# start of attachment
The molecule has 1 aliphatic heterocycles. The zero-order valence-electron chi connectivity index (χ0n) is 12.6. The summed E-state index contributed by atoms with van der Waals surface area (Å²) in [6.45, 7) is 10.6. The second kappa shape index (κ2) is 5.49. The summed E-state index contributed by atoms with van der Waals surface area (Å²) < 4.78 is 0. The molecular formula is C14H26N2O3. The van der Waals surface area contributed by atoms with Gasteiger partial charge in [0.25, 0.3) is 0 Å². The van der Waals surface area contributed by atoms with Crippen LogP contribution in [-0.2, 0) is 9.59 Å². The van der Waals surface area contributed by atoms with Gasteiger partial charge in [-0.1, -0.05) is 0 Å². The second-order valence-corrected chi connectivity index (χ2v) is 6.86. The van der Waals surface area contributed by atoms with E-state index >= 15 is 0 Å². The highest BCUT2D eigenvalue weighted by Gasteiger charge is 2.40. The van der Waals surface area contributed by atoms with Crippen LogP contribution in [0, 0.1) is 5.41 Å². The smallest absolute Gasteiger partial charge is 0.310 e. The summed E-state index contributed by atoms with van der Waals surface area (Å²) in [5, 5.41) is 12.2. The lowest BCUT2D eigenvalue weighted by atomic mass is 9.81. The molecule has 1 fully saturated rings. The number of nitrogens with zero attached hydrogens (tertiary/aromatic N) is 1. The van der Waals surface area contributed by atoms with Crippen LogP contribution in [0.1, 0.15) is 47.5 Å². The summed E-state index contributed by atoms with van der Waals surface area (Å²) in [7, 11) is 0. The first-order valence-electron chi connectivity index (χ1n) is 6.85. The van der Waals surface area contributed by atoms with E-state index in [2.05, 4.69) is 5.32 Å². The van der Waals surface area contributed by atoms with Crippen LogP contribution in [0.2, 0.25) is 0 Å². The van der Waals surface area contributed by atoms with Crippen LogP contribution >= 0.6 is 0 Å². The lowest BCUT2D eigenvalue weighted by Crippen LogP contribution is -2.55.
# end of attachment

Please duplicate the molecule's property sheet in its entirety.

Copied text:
The molecule has 1 aliphatic heterocycles. The zero-order valence-electron chi connectivity index (χ0n) is 12.6. The summed E-state index contributed by atoms with van der Waals surface area (Å²) in [6.45, 7) is 10.6. The second kappa shape index (κ2) is 5.49. The summed E-state index contributed by atoms with van der Waals surface area (Å²) < 4.78 is 0. The molecular formula is C14H26N2O3. The van der Waals surface area contributed by atoms with Gasteiger partial charge in [0.25, 0.3) is 0 Å². The van der Waals surface area contributed by atoms with Crippen LogP contribution in [-0.2, 0) is 9.59 Å². The van der Waals surface area contributed by atoms with Gasteiger partial charge in [-0.1, -0.05) is 0 Å². The second-order valence-corrected chi connectivity index (χ2v) is 6.86. The van der Waals surface area contributed by atoms with E-state index >= 15 is 0 Å². The highest BCUT2D eigenvalue weighted by Gasteiger charge is 2.40. The van der Waals surface area contributed by atoms with Crippen LogP contribution in [0, 0.1) is 5.41 Å². The smallest absolute Gasteiger partial charge is 0.310 e. The summed E-state index contributed by atoms with van der Waals surface area (Å²) in [5, 5.41) is 12.2. The lowest BCUT2D eigenvalue weighted by atomic mass is 9.81. The molecule has 1 fully saturated rings. The number of nitrogens with zero attached hydrogens (tertiary/aromatic N) is 1. The van der Waals surface area contributed by atoms with Crippen LogP contribution in [0.1, 0.15) is 47.5 Å². The summed E-state index contributed by atoms with van der Waals surface area (Å²) in [7, 11) is 0. The first-order valence-electron chi connectivity index (χ1n) is 6.85. The van der Waals surface area contributed by atoms with E-state index in [2.05, 4.69) is 5.32 Å². The van der Waals surface area contributed by atoms with Crippen LogP contribution in [0.2, 0.25) is 0 Å². The van der Waals surface area contributed by atoms with Crippen LogP contribution >= 0.6 is 0 Å². The lowest BCUT2D eigenvalue weighted by Crippen LogP contribution is -2.55.